NCR Silver is the mobile entry by established consumer transaction heavy, NCR. The main advantage NCR carries into this space is experience. As a longtime provider of hardware, software, and banking services, they are well equipped to handle all facets of the tablet POS market. Generally, Silver operates best in small- to medium-sized outlets with single locations — especially for retail or quick service. The system is fairly straightforward, yet attractive. It also includes some time-saving features that will appeal to merchants looking to grow their brands.
Silver operates on any iPad, iPhone, or iPod Touch (4th gen) — though Android users are still left out in the cold. The system only encompasses one location and starts with a single register, but can be expanded accordingly. Peripherals include receipt printers, stands, drawers, card readers, barcode scanners, and even reader-scanner combo units for use on iPhone & iPod. There is also a smaller Bluetooth printer so merchants on the go can still print hard copy receipts.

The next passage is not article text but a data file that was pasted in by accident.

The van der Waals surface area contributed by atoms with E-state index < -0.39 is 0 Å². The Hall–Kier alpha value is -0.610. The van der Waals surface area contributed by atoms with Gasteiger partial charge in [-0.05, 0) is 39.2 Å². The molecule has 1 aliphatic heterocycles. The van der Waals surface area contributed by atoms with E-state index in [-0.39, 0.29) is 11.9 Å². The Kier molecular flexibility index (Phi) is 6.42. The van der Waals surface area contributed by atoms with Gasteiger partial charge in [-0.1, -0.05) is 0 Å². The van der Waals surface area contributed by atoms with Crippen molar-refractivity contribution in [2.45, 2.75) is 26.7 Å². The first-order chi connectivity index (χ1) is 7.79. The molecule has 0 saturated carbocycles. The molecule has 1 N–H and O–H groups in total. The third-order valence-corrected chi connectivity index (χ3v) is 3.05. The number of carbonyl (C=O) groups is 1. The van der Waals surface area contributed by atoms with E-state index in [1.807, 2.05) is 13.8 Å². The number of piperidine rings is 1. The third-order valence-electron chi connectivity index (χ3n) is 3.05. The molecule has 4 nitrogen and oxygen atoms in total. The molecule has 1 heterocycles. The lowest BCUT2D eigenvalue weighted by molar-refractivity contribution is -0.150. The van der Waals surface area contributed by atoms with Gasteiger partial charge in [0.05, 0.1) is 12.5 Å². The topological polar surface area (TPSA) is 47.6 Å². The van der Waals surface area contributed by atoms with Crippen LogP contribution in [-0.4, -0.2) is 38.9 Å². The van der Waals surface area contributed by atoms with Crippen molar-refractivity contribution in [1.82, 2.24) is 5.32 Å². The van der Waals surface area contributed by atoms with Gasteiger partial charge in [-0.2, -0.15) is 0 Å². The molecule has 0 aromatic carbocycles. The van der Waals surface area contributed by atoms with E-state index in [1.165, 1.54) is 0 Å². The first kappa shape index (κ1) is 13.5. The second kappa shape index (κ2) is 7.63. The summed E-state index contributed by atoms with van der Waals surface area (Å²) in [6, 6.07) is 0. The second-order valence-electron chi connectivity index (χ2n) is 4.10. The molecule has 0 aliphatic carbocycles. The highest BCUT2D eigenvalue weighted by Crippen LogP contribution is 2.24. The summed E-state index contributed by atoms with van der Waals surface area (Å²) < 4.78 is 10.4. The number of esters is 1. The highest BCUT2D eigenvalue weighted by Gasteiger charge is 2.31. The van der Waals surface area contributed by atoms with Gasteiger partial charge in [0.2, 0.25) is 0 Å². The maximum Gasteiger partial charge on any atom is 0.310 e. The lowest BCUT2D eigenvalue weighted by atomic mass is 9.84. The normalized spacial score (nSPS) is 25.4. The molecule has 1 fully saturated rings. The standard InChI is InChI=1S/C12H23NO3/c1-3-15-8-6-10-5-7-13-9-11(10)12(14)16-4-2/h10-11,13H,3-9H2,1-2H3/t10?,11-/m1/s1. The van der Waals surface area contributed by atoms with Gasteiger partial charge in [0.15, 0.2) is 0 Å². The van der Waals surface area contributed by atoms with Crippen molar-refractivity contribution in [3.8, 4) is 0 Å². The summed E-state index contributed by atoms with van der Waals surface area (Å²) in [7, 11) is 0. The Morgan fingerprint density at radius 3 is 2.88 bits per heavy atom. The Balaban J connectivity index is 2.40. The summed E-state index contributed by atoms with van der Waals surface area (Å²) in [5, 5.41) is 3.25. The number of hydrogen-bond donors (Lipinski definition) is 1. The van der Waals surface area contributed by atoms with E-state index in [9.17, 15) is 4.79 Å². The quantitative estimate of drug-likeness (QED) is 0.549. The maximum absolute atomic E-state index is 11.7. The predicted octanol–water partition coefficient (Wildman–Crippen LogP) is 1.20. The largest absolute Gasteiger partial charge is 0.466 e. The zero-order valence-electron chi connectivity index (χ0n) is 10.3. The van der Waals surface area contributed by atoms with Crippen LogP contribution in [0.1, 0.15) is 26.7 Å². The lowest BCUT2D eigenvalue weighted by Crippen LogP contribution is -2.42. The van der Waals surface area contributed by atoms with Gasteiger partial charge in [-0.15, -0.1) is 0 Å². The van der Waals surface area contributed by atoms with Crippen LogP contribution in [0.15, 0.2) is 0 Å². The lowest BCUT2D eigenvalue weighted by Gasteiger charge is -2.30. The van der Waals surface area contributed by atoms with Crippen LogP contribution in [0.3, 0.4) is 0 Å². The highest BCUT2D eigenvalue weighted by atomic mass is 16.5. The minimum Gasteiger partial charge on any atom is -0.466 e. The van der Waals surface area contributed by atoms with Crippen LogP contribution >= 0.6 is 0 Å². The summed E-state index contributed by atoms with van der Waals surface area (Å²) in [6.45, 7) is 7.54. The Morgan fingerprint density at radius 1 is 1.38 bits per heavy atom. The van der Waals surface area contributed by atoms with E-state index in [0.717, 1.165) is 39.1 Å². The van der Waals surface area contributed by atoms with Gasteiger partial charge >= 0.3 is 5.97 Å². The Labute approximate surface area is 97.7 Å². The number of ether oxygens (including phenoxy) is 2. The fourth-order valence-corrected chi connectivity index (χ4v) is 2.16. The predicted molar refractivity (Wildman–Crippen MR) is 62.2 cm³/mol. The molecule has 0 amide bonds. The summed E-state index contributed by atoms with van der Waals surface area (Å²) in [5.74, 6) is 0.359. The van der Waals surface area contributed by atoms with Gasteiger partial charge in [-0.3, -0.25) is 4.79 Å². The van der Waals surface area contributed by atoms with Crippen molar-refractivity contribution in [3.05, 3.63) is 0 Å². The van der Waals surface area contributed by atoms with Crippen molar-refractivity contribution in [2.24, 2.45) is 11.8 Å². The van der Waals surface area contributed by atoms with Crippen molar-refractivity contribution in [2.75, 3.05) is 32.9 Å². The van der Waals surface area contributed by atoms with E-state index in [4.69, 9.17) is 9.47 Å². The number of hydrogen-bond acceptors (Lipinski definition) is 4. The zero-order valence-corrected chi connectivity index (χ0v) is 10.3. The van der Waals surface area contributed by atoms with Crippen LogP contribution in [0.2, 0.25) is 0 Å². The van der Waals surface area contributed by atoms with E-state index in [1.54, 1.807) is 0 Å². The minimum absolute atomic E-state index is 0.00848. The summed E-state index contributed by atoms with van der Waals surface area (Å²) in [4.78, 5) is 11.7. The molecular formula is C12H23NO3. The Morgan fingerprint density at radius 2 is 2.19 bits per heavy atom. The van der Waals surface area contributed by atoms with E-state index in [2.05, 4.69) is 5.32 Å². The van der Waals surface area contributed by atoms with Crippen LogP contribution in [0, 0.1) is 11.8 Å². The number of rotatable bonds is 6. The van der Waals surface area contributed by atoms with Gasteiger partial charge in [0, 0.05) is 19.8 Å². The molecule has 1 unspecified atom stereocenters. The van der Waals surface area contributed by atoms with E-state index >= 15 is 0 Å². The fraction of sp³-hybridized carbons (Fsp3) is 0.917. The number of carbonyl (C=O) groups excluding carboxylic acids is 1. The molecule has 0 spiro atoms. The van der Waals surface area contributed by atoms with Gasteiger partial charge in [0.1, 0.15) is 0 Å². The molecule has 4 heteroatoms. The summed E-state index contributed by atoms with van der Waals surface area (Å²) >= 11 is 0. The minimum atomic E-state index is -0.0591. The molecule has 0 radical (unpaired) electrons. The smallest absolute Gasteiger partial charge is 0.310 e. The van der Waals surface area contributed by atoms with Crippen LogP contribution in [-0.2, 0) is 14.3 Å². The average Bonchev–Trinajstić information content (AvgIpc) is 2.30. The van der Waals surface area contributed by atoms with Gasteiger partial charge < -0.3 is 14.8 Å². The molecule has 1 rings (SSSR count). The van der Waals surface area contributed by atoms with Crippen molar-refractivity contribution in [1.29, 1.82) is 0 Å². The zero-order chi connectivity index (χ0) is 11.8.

NCR provides all its own hardware — although any compatible peripheral should work. This arrangement benefits long-term clients due to NCR’s free overnight hardware replacement, if purchased directly from them. Moreover, NCR has veered off the beaten path to provide complete starter bundles at Staples retail outlets. For $499, owners can buy a cash drawer, receipt printer, swivel mount, & card reader — all designed to integrate directly with NCR Silver.
System integration is simple — whether through NCR or third-party processors — and NCR hardware is set to go as soon as everything is hooked together. Owners bringing in their own merchant services providers will be delighted to know that NCR’s years in the POS market at large has enabled them to integrate directly with many providers using their own proprietary gateway, NCR SecurePay. This reduces overall cost by allowing a wide variety of processors while not requiring additional gateway accounts or fees (see pricing section).